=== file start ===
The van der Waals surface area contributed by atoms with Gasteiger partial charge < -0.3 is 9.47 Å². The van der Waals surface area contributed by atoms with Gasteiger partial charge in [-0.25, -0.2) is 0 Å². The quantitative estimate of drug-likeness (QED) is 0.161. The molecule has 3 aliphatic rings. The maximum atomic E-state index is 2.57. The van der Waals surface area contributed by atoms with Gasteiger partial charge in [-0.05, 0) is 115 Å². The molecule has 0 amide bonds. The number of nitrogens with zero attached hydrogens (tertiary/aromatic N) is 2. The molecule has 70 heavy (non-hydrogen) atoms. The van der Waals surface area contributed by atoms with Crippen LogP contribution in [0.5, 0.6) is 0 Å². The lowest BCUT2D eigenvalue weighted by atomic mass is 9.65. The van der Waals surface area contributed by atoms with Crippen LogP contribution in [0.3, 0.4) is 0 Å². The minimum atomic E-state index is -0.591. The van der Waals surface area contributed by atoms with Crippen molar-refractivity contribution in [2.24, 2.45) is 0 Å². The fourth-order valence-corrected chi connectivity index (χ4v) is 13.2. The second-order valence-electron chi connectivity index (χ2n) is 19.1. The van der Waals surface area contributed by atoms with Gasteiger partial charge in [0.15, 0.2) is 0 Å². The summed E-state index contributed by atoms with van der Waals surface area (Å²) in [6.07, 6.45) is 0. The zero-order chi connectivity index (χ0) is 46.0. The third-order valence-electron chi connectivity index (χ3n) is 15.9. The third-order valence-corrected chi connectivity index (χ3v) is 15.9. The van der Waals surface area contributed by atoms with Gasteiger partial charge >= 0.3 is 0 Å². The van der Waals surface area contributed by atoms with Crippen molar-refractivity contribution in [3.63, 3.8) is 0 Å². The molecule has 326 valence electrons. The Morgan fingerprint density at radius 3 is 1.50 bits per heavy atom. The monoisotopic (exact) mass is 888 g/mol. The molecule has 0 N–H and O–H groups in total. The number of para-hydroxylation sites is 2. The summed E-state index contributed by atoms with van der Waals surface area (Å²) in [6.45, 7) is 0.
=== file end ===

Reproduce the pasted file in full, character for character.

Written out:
The van der Waals surface area contributed by atoms with Gasteiger partial charge < -0.3 is 9.47 Å². The van der Waals surface area contributed by atoms with Gasteiger partial charge in [-0.25, -0.2) is 0 Å². The quantitative estimate of drug-likeness (QED) is 0.161. The molecule has 3 aliphatic rings. The maximum atomic E-state index is 2.57. The van der Waals surface area contributed by atoms with Gasteiger partial charge in [-0.05, 0) is 115 Å². The molecule has 0 amide bonds. The number of nitrogens with zero attached hydrogens (tertiary/aromatic N) is 2. The molecule has 70 heavy (non-hydrogen) atoms. The van der Waals surface area contributed by atoms with Crippen LogP contribution in [0.5, 0.6) is 0 Å². The lowest BCUT2D eigenvalue weighted by atomic mass is 9.65. The van der Waals surface area contributed by atoms with Crippen LogP contribution in [0.3, 0.4) is 0 Å². The minimum atomic E-state index is -0.591. The van der Waals surface area contributed by atoms with Crippen molar-refractivity contribution in [2.24, 2.45) is 0 Å². The fourth-order valence-corrected chi connectivity index (χ4v) is 13.2. The second-order valence-electron chi connectivity index (χ2n) is 19.1. The van der Waals surface area contributed by atoms with Gasteiger partial charge in [0.15, 0.2) is 0 Å². The summed E-state index contributed by atoms with van der Waals surface area (Å²) in [6.07, 6.45) is 0. The zero-order chi connectivity index (χ0) is 46.0. The third-order valence-electron chi connectivity index (χ3n) is 15.9. The third-order valence-corrected chi connectivity index (χ3v) is 15.9. The van der Waals surface area contributed by atoms with Gasteiger partial charge >= 0.3 is 0 Å². The van der Waals surface area contributed by atoms with Crippen molar-refractivity contribution in [3.63, 3.8) is 0 Å². The molecule has 326 valence electrons. The Morgan fingerprint density at radius 3 is 1.50 bits per heavy atom. The monoisotopic (exact) mass is 888 g/mol. The molecule has 0 N–H and O–H groups in total. The number of para-hydroxylation sites is 2. The summed E-state index contributed by atoms with van der Waals surface area (Å²) in [6.45, 7) is 0.